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Mark Bello
Mark Bello
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Ford Windstar Recalls Continue over Rear-Axle Breaks

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Back in May 2010, the National Highway Traffic Safety Administration (NHTSA) started investigating cases of rear axles breaking in Ford Windstars after receiving over 200 hundred initial complaints from owners; the axles often snap with little to no warning to drivers. Despite the complaints and investigation, Ford resisted the recall stating that the Windstar was a front-wheel-drive vehicle and the rear-axle breaks were not a safety problem contending the driver would still retain control of the vehicle. Ford’s delay caused one Massachusetts man to lose his life; his recall notice arrived in the mail one week after his fatal accident.

More than three months later, Ford announced a recall of its 1998 – 2003 Windstars, but only for the minivans sold in "Salt Belt" states where road salt could accelerate corrosion on the rear axle and cause the axle to break. This recall was expanded in November 2010 to include vehicles sold in Utah. Then, a second corrosion-related recall was issued in January 2011 for the Salt-Belt states and involved a failure of the front lower control arm which could result in the loss of steering.

Last week, the Windstar recall was expanded to include 27,000 Windstars sold in Virginia and includes the control-arm recall. Ford told the NHTSA that the recall is not the result of a large number of complaints, but is to confirm its commitment to safety. Letters will be mailed to Virginia Windstar owners starting the week of June 18. The company is not planning to expand the recall further.

If auto manufacturers are responsible for the safety of the products they sell and defective and dangerous vehicles place drivers, passengers and pedestrians at risk for serious injury or death, then why do these manufacturers continue to cut corners? While the most recent recall wasn’t spurred from someone’s death, these recalls raise the question, how safe are Windstars in other parts of the country? Why is Ford continuing to issue “regional” recalls? Haven’t they learned by now that this is not a regional problem? Vehicles often change owners and/or move from one area to another, so do regional recalls make sense? Is Ford’s priority on its bottom line or the safety of consumers?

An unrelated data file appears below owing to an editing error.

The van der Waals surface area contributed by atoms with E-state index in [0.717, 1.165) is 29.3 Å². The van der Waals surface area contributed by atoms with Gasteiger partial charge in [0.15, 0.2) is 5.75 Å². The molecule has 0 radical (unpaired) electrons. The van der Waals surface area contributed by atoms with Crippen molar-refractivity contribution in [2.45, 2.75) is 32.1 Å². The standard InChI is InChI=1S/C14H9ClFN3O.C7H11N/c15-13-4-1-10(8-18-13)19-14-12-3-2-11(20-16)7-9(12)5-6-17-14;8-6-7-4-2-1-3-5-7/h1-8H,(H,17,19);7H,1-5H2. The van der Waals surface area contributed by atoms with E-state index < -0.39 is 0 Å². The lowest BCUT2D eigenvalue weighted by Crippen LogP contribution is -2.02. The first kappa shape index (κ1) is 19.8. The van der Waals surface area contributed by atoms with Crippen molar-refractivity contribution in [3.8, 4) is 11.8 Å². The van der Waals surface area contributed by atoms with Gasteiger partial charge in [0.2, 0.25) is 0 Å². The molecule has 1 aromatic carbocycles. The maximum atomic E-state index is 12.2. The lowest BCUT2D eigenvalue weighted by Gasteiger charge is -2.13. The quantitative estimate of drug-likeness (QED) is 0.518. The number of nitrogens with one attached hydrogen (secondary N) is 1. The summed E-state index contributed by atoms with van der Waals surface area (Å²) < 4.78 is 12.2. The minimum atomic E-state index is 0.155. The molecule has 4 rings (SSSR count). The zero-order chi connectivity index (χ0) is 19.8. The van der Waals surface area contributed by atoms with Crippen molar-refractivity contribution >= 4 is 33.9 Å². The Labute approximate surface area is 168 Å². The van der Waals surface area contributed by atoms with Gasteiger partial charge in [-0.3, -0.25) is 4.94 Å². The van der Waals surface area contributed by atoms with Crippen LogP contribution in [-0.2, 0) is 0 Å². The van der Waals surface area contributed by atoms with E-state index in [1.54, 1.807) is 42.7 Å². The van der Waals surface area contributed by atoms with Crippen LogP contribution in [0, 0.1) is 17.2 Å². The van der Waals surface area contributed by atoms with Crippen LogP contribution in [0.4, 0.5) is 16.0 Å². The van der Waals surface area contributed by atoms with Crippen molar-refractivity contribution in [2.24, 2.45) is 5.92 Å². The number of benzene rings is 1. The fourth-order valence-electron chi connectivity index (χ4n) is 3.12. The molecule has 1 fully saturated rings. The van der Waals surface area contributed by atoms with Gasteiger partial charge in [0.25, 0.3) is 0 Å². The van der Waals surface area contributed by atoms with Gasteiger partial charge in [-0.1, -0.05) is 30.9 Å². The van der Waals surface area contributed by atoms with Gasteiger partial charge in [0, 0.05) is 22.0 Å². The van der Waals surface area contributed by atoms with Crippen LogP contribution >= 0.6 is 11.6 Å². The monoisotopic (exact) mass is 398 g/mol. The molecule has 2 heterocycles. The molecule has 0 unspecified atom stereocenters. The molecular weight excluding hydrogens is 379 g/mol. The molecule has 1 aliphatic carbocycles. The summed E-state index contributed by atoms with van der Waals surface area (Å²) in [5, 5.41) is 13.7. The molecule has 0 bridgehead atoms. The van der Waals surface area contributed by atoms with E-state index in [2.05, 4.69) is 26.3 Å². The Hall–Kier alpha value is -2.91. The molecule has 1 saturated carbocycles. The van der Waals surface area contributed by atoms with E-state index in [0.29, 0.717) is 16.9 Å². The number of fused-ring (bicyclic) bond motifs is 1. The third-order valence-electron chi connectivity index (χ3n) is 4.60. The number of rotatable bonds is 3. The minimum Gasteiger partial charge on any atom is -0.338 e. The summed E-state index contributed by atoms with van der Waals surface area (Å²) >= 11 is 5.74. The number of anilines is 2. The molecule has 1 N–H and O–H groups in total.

When will auto manufacturers realize that a defective vehicle is a danger to everyone? They owe it to consumer to take responsibility by issuing timely recalls. Equally important is that vehicle owners respond to the recalls by ensuring their vehicle is repaired. It is alarming the number of consumers who still ignore recall notices, even though the free repairs can rectify design flaws and save lives. Whether procrastination, indifference, or plain oversight, safety and consumer experts say failure to act on a recall leaves drivers, passengers, and pedestrians at risk. Consumers should act responsibly for their own safety and the safety of others. Act responsibly by reporting problems to a dealer or manufacturer immediately; help manufacturers and the NHTSA notify the public and initiate recalls, when necessary.

The most effective means to receive timely recall notices is to sign up online for automatic recall notifications from the NHTSA at safercar.gov. It is equally important to periodically check for vehicle recalls at www.nhtsa.gov or autorecalls.org. A simple online check for open recalls is all it takes to help make our roads safer.

If you own a vehicle with a recall, you have an obligation to have the vehicle repaired; you are liable for any problems that could have been prevented had the repair/replacement had been performed. The recalls can save your life and others; choosing to ignore auto recalls threatens the safety of consumers everywhere. Don’t take safety for granted.

Mark Bello has thirty-five years experience as a trial lawyer and thirteen years as an underwriter and situational analyst in the lawsuit funding industry. He is the owner and founder of Lawsuit Financial Corporation which helps provide legal finance cash flow solutions and consulting when necessities of life litigation funding is needed by a plaintiff involved in pending, personal injury, litigation. Bello is a Justice Pac member of the American Association for Justice, Sustaining and Justice Pac member of the Michigan Association for Justice, Member of Public Justice and Public Citizen, Business Associate of the Florida, Mississippi, Connecticut, Texas, and Tennessee Associations for Justice, and Consumers Attorneys of California, member of the American Bar Association, the State Bar of Michigan and the Injury Board.

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  1. Ron Melancon says:
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    We ask…if this is important…they why not when a HORSE TRAILER FLOOR falls apart and drags a horse to its death not important..

    Why did the floor fail….NO STANDARDS FOR A HORSE / UTILITY TRAILER ANYTHING GOES.